DIY White Concrete Countertops

Ever since we came in contact with the Pugmire’s concrete countertops in their kitchen, we have had it in the back of our minds for ours–except in white to contrast our dark cabinets. We love to mix traditional and modern with an industrial edge in our home and white concrete countertops around the perimeter of the kitchen (with a walnut island top) not only sounded like a fun project to do and share, but we hoped it would add a bit of modern character to the kitchen. There are a few different kinds of concrete countertops floating around blog land, but for ours, we poured them in place using white countertop concrete mix and squared edge counterforms from Z Counterforms. Last Saturday, with the help of our friend Preston (musician, DIY master, concrete worker extraordinaire), we DIYed our countertops and today I’m here to spill all the details, the results and a few lessons we learned.



The prep work is the most important part of DIYing concrete countertops. We started out by screwing in 5/8″ CDX plywood from underneath our cabinets. Although our countertops turned out awesome, if we were doing it again, we would definitely use Durock cement boards in place of the plywood. While plywood is an acceptable base, we learned that Durock absorbs liquid, while plywood repels it. This concrete mix was more fluid and we had quite a mess on our hands at one point. Like I said, it all turned out great in the end, so all is well that ends well, but after talking to the guys at Z Counterform, Durock would have eliminated a lot of the excess liquid.

DIY White Concrete Countertops | Chris Loves Julia

Once the plywood was set, we started attaching the forms. Preston is the one who told us about Z Counterforms because he had worked with them before, had great results and they are geared to DIYers and professionals alike. The backside of the countertop had a simple 90 degree straight edge form:

DIY White Concrete Countertops | Chris Loves Julia

While the form for the front edges had a dip in it so it would go slightly down in front of the cabinets appearing to be a full 2 1/4″ thick. They had all sorts of fancy profiles for countertops, but we like the simple square edge.

DIY White Concrete Countertops | Chris Loves Julia

DIY White Concrete Countertops | Chris Loves Julia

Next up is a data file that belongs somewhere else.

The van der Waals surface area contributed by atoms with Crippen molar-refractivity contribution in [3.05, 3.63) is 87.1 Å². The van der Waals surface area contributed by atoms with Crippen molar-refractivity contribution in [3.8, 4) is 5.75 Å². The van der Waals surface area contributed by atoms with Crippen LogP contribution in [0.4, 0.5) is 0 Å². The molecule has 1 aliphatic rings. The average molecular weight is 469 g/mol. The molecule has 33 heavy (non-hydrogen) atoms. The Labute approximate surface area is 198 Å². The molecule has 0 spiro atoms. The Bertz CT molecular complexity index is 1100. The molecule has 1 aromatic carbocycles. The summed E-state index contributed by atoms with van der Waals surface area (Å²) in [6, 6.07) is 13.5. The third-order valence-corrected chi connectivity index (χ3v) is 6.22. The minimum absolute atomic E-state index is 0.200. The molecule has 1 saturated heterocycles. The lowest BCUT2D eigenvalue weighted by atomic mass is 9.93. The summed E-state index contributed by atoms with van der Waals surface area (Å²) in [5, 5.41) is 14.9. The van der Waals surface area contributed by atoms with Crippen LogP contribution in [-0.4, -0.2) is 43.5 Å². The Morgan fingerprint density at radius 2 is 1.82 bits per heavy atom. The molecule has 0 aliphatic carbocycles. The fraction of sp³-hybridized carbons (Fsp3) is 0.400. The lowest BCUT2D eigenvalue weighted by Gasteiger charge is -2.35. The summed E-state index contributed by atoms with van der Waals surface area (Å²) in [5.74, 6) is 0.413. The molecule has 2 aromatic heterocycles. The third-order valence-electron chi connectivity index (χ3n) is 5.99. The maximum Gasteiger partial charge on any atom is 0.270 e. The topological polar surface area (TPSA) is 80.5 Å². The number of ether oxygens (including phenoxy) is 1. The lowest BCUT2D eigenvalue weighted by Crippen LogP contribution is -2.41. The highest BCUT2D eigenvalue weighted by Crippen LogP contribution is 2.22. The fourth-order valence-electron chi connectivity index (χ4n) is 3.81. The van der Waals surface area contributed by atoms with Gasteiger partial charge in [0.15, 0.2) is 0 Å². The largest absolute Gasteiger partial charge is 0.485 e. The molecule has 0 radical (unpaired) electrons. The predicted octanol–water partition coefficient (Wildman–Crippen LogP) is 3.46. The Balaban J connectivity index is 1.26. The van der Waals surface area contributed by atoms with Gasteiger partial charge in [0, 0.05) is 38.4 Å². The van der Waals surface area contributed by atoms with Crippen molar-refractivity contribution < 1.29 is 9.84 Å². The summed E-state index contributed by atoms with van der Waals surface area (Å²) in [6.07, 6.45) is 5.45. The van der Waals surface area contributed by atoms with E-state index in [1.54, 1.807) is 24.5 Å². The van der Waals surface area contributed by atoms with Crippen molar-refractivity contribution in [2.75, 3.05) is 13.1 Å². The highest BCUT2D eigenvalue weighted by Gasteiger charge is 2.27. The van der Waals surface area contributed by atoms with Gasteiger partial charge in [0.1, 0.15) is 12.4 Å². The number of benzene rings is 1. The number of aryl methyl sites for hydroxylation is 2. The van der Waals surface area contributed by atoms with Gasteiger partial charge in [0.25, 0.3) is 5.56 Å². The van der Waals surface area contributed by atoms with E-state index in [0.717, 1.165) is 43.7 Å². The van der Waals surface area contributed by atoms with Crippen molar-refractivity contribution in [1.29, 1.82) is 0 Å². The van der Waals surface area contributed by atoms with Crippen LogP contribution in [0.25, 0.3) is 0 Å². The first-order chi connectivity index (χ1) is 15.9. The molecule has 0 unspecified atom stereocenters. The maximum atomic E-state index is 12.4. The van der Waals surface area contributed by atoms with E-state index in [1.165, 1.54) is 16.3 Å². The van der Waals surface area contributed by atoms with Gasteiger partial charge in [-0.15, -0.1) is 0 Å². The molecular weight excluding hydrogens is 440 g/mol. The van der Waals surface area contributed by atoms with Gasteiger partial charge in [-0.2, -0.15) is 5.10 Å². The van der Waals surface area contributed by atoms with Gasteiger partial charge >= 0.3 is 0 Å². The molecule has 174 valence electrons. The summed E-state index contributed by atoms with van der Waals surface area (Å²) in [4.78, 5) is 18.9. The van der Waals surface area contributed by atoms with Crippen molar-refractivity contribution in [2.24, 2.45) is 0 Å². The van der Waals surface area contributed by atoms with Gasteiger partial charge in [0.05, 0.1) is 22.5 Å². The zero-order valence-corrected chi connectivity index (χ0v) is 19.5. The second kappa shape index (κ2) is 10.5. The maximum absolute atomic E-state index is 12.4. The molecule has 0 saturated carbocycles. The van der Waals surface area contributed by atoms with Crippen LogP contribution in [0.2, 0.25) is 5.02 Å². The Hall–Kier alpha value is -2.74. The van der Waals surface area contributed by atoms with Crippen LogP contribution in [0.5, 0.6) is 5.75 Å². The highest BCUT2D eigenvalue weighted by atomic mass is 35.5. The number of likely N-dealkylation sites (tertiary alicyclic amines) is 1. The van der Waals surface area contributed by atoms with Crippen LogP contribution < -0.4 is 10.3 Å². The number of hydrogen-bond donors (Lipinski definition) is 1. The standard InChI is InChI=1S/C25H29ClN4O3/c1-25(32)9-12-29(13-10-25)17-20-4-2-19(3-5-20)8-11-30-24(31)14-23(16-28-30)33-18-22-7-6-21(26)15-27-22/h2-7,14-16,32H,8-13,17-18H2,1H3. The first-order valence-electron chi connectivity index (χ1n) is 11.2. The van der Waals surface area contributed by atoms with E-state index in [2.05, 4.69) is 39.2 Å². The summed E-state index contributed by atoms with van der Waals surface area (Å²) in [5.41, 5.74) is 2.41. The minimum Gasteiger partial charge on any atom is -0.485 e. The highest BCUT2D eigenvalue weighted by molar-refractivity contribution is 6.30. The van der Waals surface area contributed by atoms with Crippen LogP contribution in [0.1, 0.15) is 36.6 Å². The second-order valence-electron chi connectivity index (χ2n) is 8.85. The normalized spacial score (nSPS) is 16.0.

Since we were planning on an undermount sink and pouring concrete in place, this is the time to undermount the sink! It felt a little backwards at first, but we cut the hole for the sink and siliconed and braced it in place.

DIY White Concrete Countertops | Chris Loves Julia

DIY White Concrete Countertops | Chris Loves Julia

To protect the sink from getting mounds of poured concrete in it, we used the sink template to cut out a form in 2″ blueboard styrofoam. We wrapped the edges in packing tape to promote the smoothest finish on the sink edge, marked where the top of the concrete would sit and siliconed that to the sink (came right off after the concrete dried!). We did a similar process for the faucet hole.

DIY White Concrete Countertops | Chris Loves Julia

DIY White Concrete Countertops | Chris Loves Julia

This is where you are going to want to silicone every crack where the concrete could leak out. Where the counterform meets plywood, all seams (from the outside)–we also duct taped the outside corners as an extra precaution, and where the counterform meets the wall in the back. We thought we did this pretty well, but we missed a few spots where the wall meets the form and had some leaks to clean up during the pouring process. We’d definitely spend more time on this part doing it again.

The last part of the prep was rolling out fiber glass mesh (equivalent to rebar in large concrete projects) we picked up from Z Counterform, too. It keeps the concrete from cracking and reinforces the counters.

DIY White Concrete Countertops | Chris Loves Julia

Once we had it rolled out and cut, we attached what are called “Z clips“. They get screwed into the plywood and hold the mesh up and in place.

DIY White Concrete Countertops | Chris Loves Julia

DIY White Concrete Countertops | Chris Loves Julia

We laid out rosin paper on the floors and covered all the cabinet fronts, too, after the above photo was taken. And we were finally ready to start pouring the countertops!


As I mentioned earlier, we used a countertop specific mix from Z Counterform–this one! The directions are right on the bag, but there is a little wiggle room in how much water you add to the mix.

DIY White Concrete Countertops | Chris Loves Julia

Because we used plywood, instead of Durock, we settled on about 2.5 quarts per 50 lbs of concrete mix. We ended up using 14 bags of countertop mix for our perimeter countertops (about 35 sq feet).